Michael did a lot of soul-searching in the eighties. I like to imagine he managed to purge some of his demons during this time. After all, by the end of the decade – far from being scared of the moon – his very name had become synonymous with it.

Michael Jackson became The Moonwalker.
The Moon and The Star


The First Book of Michael by Syl Mortilla is available in paperback and on Kindle at and for all other eBook devices at

Italian translation available here:

Fedora Fede: An Article on the Fans at MJ Day Naples

It was with some naivety that I agreed to speak at MJ Day Naples. I often exist in a dreamlike state, so this, along with the detachment from reality inherent in Facebook communication, meant that I had more-or-less sleepwalked into the arrangement. The rude awakening began as the plane approached Rome. Flying over the Vatican as it throbbed in the glow of a superlative sunset, awestruck at its splendour, it suddenly dawned on me:

What on Earth am I doing?

I’m a writer, not an orator. The last time I attempted public speaking I ended up with knees that knocked audibly, as my blushing face shone with profuse perspiration.

I looked like an erubescent jellyfish. If jellyfish had knees.

I was brought up a Catholic. So I started to pray.

It was a nervous drive from Rome to Sorrento, where I was staying. Anxiety exacerbated by what can only be described as the Italian’s shoulder-shrug attitude to road safety. My own shoulders, on the other hand, had never been so tense.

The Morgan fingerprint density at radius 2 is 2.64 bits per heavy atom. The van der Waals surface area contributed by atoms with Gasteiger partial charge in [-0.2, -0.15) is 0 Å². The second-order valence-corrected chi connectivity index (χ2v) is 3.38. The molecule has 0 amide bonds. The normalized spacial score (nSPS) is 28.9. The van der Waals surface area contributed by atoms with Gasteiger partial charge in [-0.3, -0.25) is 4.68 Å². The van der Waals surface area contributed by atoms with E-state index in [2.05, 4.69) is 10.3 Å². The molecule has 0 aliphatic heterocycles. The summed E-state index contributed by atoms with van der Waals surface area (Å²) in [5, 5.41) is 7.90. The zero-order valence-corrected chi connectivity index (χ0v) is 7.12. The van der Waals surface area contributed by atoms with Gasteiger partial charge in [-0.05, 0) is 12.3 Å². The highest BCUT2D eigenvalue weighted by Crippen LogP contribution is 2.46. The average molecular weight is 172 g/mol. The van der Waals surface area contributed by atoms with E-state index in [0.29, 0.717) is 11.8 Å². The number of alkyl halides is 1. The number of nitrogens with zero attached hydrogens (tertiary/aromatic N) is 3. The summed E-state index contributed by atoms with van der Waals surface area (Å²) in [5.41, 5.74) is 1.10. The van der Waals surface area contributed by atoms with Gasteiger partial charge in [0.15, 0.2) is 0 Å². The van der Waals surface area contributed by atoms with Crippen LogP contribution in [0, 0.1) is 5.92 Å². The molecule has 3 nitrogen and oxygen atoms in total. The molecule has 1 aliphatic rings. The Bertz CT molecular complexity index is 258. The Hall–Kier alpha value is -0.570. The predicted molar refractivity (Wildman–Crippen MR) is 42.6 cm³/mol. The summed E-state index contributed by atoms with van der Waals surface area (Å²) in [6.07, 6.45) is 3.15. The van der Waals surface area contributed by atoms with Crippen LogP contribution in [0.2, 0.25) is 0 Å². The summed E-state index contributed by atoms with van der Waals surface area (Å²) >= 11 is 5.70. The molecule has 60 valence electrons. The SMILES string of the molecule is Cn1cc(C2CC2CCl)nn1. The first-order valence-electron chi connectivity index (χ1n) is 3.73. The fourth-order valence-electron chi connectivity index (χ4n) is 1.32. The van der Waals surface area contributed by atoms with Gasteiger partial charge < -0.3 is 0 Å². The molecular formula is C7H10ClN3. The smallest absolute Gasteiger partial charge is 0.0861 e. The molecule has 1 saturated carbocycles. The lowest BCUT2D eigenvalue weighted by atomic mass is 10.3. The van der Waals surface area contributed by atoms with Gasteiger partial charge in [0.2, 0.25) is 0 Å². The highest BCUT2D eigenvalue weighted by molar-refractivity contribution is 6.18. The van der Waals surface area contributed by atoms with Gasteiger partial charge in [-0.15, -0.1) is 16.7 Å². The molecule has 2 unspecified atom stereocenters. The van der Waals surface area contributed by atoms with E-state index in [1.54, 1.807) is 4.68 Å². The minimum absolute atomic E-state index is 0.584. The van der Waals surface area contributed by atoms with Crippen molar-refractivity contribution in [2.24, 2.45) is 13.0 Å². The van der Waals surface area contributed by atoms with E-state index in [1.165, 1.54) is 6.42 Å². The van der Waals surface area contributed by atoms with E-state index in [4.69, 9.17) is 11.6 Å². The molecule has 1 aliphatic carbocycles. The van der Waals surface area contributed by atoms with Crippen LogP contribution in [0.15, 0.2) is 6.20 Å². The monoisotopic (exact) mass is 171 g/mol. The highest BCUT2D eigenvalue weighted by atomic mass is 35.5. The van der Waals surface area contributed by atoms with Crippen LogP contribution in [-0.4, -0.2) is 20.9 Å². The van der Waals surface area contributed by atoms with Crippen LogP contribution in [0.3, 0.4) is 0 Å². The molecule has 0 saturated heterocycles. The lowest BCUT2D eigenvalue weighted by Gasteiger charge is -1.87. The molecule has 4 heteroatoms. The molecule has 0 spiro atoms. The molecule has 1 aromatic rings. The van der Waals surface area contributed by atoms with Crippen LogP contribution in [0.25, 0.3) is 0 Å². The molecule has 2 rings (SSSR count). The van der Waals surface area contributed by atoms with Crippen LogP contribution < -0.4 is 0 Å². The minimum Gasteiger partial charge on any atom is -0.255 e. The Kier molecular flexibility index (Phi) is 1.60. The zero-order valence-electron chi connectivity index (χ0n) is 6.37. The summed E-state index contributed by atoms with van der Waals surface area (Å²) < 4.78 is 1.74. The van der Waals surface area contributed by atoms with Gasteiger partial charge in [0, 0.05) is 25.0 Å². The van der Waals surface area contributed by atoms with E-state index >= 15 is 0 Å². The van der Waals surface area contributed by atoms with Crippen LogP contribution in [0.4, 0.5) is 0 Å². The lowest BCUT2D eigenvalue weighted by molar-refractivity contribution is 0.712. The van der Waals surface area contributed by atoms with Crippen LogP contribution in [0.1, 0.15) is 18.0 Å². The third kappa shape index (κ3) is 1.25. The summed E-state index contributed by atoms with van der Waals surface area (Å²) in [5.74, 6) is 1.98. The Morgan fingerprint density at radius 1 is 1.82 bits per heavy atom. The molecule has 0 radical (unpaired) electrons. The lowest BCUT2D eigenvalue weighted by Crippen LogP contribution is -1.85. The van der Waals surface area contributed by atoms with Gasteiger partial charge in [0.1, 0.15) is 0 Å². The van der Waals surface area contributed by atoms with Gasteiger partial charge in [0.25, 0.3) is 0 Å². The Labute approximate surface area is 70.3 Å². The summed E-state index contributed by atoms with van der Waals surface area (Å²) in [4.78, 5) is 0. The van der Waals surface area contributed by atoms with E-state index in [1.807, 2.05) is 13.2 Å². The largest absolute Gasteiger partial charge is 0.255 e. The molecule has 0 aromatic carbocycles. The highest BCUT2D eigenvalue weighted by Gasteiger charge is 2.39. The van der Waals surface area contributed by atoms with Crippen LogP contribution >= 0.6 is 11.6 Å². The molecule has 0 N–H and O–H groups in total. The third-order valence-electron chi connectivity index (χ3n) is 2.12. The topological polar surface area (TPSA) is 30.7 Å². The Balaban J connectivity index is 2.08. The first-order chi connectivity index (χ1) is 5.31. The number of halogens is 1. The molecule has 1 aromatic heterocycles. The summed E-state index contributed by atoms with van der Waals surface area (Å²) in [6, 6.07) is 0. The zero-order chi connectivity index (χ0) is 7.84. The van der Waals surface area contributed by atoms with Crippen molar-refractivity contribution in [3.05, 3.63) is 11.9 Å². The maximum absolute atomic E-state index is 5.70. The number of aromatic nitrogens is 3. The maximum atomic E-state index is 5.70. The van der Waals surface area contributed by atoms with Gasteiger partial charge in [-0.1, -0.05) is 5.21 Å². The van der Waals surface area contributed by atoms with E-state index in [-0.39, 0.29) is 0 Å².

Fortunately, such is the sublime beauty of the place, upon arriving in Sorrento it’s impossible to feel anything other than a deep sense of peace. My accommodation had a view of the Gulf of Naples – its coast a spectacular palette of human-inspired iridescence, a sight only surpassed by the natural majesty of the watchful and dominant Vesuvius.

It wasn’t difficult to understand why Michael opted to holiday there in 2006.

(Still, as was standard procedure in Michael’s life, his presence in the area powered up the rumour mill, with this particular story concerning Michael’s intention to set the contemporaneous Pope’s prayers to music.)

My nerves returned during the drive from Sorrento to the venue in Naples. The very thought that I would be imminently taking to the same stage Siedah Garrett had graced last year. The woman who wrote Man In The Mirror! La Velle Smith Jr would be there. The man who was a stalwart of Michael’s touring entourage! I felt nauseous with anticipation.

But then something truly magical happened.

At the precise second the car pulled up outside the venue, the radio began to play You Are Not Alone. The coincidence was extraordinary. It made me realise that I was there to do a job. That I had a responsibility to fulfil.

As I walked in, the speakers emanated Keep The Faith. Another sign. Another shot of courage.

The atmosphere was incredible. Fedoras and faith. A sun-baked celebration of Michael. People from all over Italy and from all walks of life milled around, absorbing the absolute contentment of it all. It made me feel so proud to be there. It made me feel like I had come home.